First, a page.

PORTLAND — A City Council committee will discuss a possible ban on disposable plastic shopping bags and requiring businesses to charge a fee for paper bags provided to customers.
The Energy and Environmental Sustainability Committee on Thursday will hear a presentation from the Surfrider Foundation, a California-based nonprofit ocean advocacy group, about the negative environmental impacts of plastic bags.
Included in the committee’s background material is a model ordinance that would ban disposable plastic bags. It would institute a charge of 10 cents per bag for paper bags and require store owners to provide customers with reusable bags – either for free or for a fee.
Under the model ordinance, store owners would keep the fee income, to fund education efforts and compliance with the ordinance. They could also be fined for violating the rules.
The meeting materials indicate Ireland instituted a 15-cent-a-bag fee, which reduced usage by 93.5 percent “almost overnight.” Washington, D.C., reportedly instituted a 5-cent fee in January 2010, resulting in an estimated 80 percent drop in usage.
City Councilor David Marshall, the committee chairman, said this is the beginning of discussion about the environmental impact of plastic bags. The preliminary discussion could lead to some sort of regulation, or none at all, he said.
“It’s a starting point to understand the impact of plastic bags on our environment and how municipalities are creating policies concerning plastic bags,” Marshall said.
According to meeting materials to be considered by the committee, plastics account for 90 percent of floating marine debris. Eighty percent of that comes from land-based sources.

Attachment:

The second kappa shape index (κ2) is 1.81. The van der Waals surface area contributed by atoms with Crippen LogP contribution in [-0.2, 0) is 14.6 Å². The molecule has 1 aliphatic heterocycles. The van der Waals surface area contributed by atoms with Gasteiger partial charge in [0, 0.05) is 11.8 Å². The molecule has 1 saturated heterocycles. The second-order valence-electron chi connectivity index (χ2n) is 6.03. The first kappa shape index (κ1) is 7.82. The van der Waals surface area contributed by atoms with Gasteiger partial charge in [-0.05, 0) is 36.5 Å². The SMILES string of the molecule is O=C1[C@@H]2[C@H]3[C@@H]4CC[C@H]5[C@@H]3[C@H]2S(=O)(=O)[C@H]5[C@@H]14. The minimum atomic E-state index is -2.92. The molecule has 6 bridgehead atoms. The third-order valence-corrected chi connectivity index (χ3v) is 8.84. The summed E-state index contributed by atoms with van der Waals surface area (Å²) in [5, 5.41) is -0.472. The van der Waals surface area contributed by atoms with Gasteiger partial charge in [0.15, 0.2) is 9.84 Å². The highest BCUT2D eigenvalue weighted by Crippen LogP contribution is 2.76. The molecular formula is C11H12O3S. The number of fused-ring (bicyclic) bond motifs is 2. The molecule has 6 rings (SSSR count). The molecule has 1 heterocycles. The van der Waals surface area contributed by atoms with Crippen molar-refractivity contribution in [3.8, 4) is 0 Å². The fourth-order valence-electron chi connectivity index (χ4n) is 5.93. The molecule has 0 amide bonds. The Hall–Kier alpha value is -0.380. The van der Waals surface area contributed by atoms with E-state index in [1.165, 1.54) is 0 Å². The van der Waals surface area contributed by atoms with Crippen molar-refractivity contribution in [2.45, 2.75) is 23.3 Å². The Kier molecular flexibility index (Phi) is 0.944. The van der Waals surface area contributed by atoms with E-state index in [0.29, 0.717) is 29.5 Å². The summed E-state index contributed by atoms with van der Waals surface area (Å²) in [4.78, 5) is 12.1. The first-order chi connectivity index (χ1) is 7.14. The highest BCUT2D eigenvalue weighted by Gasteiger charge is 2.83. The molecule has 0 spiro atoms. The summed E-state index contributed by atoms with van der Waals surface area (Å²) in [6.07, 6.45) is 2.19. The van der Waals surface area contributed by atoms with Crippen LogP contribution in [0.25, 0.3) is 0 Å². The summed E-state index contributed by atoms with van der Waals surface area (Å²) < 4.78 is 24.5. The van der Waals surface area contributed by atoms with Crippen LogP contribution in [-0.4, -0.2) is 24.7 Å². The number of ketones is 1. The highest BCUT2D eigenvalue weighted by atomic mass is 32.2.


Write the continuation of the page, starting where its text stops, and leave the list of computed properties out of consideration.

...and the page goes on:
An estimated 100,000 marine mammals and as many as one million sea birds die each year after ingesting or being entangled in plastics, the memo said.
Although plastic bags can be recycled, the committee is being told that happens to less than 5 percent of plastic bags, because it is cheaper for companies to make new bags.
Even when consumers believe they are recycling their plastic bags that may not be the case. The memo said many facilities send the plastics to another country to be disposed of or burned.
That may to be the case in Portland, too.
“(Plastic bags) are sold to a broker and shipped overseas,” ecomaine Program Development Manager Missy Labbe said in the memo, noting the broker does not disclose the fate of the bags.
It’s not clear whether the proposal will have support on the committee, which includes three city councilors.
Councilor and committee member Edward Suslovic said the committee would be better served by considering other waste-cutting proposals, such as a new school composting project.
If successful, Suslovic said, the city could first eliminate the use of Styrofoam in schools and possibly extend that ban citywide.
“You lead by example,” he said.”I think that’s how you proceed.”
The third member of the committee, City Councilor Jill Duson, could not be reached for comment.
Marshall said the meeting is a chance to begin a discussion that has generated community interest.
“There was some interest raised about it,” he said. “Committee members may think it’s a good idea and start moving forward. … We also may decide it’s better to leave our policies the way they are.”
The meeting is scheduled for Thursday, Oct. 6, at 6:30 p.m. in council chambers at City Hall.